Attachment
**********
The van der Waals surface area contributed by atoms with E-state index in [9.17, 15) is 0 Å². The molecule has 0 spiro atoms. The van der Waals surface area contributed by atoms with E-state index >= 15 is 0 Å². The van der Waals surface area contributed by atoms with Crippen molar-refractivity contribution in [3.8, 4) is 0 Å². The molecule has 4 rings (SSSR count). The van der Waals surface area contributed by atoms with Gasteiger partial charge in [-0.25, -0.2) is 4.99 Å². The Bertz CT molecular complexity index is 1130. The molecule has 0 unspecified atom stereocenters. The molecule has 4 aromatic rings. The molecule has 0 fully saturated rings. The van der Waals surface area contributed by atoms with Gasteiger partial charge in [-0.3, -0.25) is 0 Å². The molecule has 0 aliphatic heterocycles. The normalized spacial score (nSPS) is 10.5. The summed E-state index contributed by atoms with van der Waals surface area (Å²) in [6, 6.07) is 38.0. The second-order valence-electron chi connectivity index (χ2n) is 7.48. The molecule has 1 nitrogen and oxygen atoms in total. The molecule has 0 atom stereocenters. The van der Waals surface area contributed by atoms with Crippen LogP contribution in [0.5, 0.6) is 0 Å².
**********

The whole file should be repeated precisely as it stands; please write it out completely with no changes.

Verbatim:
The van der Waals surface area contributed by atoms with E-state index in [9.17, 15) is 0 Å². The molecule has 0 spiro atoms. The van der Waals surface area contributed by atoms with E-state index >= 15 is 0 Å². The van der Waals surface area contributed by atoms with Crippen molar-refractivity contribution in [3.8, 4) is 0 Å². The molecule has 4 rings (SSSR count). The van der Waals surface area contributed by atoms with Gasteiger partial charge in [-0.25, -0.2) is 4.99 Å². The Bertz CT molecular complexity index is 1130. The molecule has 0 unspecified atom stereocenters. The molecule has 4 aromatic rings. The molecule has 0 fully saturated rings. The van der Waals surface area contributed by atoms with Gasteiger partial charge in [-0.3, -0.25) is 0 Å². The molecule has 0 aliphatic heterocycles. The normalized spacial score (nSPS) is 10.5. The summed E-state index contributed by atoms with van der Waals surface area (Å²) in [6, 6.07) is 38.0. The second-order valence-electron chi connectivity index (χ2n) is 7.48. The molecule has 1 nitrogen and oxygen atoms in total. The molecule has 0 atom stereocenters. The van der Waals surface area contributed by atoms with Crippen LogP contribution in [0.5, 0.6) is 0 Å².